NEW YORK - Christie’s New York's Spring 20th Century Decorative Art & Design sales take place on June 5-6 at the Rockefeller Galleries and are led by one of Jean Prouvé's visionary pre-fabricated constructions, a Prototype Maison Tropicale. This 20th century architectural icon is one of only three ever produced by the legendary French designer and will be sold on June 5 (estimate: $4 to $6 million).
A remarkable Christie's public exhibition, held in partnership with the Long Island City Cultural Alliance, to celebrate the 1951 Prototype Maison Tropicale is set at the foot of the Queensboro Bridge at the site of the future home of Silvercup West. On the banks of the East River in Long Island City, the space offers stunning views of the city skyline and the free public exhibition runs from 10a.m. to 5p.m. from May 17 to June 4, including weekends.
Joshua Holdeman, Christie's Senior Vice President, 20th Century Art says, "Christie’s prides itself on being at the forefront of the 20th century collecting categories for fine art, design, photographs, prints and the decorative arts. We are delighted to work with the Long Island City Cultural Alliance on this remarkable three-week exhibition, and offer the people of New York City a chance to share in the excitement of having one of the greatest 20th century architectural designs in the heart of the city."”
Alyson Baker, President of the Long Island City Cultural Alliance and Executive Director of Socrates Sculpture Park, says: "We are thrilled to be working in partnership with Christie’s and thank them for presenting such a remarkable architectural masterpiece in our neighborhood. For the next three weeks, Prouve’s Maison Tropicale will enhance the rich cultural landscape of Long Island City. It is a spectacular presentation on the banks of the East River: an icon of mid-century design installed beside the magnificent structure of the Queensboro bridge against the backdrop of the Manhattan skyline."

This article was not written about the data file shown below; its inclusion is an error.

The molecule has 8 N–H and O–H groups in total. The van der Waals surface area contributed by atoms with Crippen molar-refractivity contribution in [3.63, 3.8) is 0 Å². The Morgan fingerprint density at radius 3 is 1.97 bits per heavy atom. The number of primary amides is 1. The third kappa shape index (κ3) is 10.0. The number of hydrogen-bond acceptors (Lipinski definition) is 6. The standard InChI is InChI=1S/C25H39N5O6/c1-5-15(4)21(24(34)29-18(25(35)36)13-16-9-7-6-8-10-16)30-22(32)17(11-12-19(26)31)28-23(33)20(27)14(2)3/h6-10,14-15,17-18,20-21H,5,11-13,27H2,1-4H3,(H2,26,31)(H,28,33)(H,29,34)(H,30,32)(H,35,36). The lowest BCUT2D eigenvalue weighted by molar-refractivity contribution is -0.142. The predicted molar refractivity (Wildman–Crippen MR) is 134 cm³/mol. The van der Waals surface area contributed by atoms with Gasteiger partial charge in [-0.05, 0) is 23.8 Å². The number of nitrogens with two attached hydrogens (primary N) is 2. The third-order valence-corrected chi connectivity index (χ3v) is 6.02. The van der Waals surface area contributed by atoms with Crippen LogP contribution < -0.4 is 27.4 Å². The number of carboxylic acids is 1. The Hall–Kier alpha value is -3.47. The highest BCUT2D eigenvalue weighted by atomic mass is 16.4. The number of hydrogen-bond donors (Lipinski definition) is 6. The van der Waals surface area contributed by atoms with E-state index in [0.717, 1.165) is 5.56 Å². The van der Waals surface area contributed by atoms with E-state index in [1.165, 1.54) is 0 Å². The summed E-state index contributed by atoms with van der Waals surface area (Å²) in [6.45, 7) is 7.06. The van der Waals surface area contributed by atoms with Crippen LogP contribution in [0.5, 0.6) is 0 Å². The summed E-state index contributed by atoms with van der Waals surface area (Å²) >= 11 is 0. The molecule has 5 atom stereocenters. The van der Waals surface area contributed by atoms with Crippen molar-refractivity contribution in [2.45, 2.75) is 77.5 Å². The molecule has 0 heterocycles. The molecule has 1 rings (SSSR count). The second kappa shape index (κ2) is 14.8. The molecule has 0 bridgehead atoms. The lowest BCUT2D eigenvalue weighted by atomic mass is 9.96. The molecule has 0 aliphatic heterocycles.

Jean Prouvé is widely acknowledged as one of the 20th century’s most important and influential designers. His work, ranging from household and institutional furniture to commercial buildings and residential projects, consistently expresses his signature industrial aesthetic and relies upon traditional metals such as sheet steel and aluminum. The three industrially produced Tropical Houses he manufactured and designed for West Africa from 1949 to 1951 are the most striking and sophisticated of all his architectural achievements and are exemplary of his oeuvre.
After World War II, Prouvé moved his workshop to larger premises in Maxeville, a suburb of Nancy, and dedicated himself to the industrialization of architecture. He believed that architecture could be both well designed and inexpensive through the utilization of mass produced, prefabricated parts. The products of this visionary theory, Prouvé Tropical Houses, were prototypes intended to spawn a large series of mass produced homes which would address the housing and infrastructure shortage in France’s colonial territory in Africa.
The first of the three Tropical Houses, an office for the director of the college in Niamey, Niger was commissioned in 1949 by Paul Herbe, the architect-planner of the Niger territory. Prouvé’s two other tropical houses were sent to Brazzaville, capital of Belgian Congo in 1951. The smaller structure served as an office for the Bureau Regional d’Information de l’Aluminum Francais, and the larger, as a residence for its commercial director, Jacques Piaget. The residence, the structure being offered for sale by Christie’s, included a living area, a master bedroom, two additional bedrooms, a kitchen and one bathroom.
In designing a habitat for an equatorial climate, the Brazzaville tropical house is surrounded by a veranda equipped with an adjustable aluminum sun screen which reflects the sun and creates an outer skin. The facade of the actual house, which serves as an inner skin, is made up of both fixed and sliding panels; some include what have become Prouvé’s signature round windows or portholes. The roof is equipped with a built in ventilation system to counter the extreme heat.
The Brazzaville buildings suffered the abuse of over forty years of daily use, treacherous weather conditions and a civil war, which left a number of bullet holes in the aluminum siding. In 2001 the two structures were dismantled and shipped to France. The smaller structure, after a lengthy period of repair and restoration, was exhibited at Yale University in New Haven and The Museum of Contemporary Art in Los Angeles and is now in the collection of the Centre Georges Pompidou in Paris. The larger house, also subject to a meticulous restoration process, was exhibited on the Port des Champs-Elysees in Paris during the winter of 2006 (on the very site where the Niamey prototype had been exhibited in 1949) and is now being offered for sale by Christie’s.
Auction: Jean Prouvé’s Prototype Maison Tropicale and Works by Jean Prouvé, Charlotte Perriand, Le Corbusier and Pierre Jeanneret from the Collection of Eric Touchaleaume, June 5, 2007 at 5p.m. Viewing: 41-98 Vernon Boulevard, Long Island City, 11101, May 17 – June 4, 10a.m to 5p.m.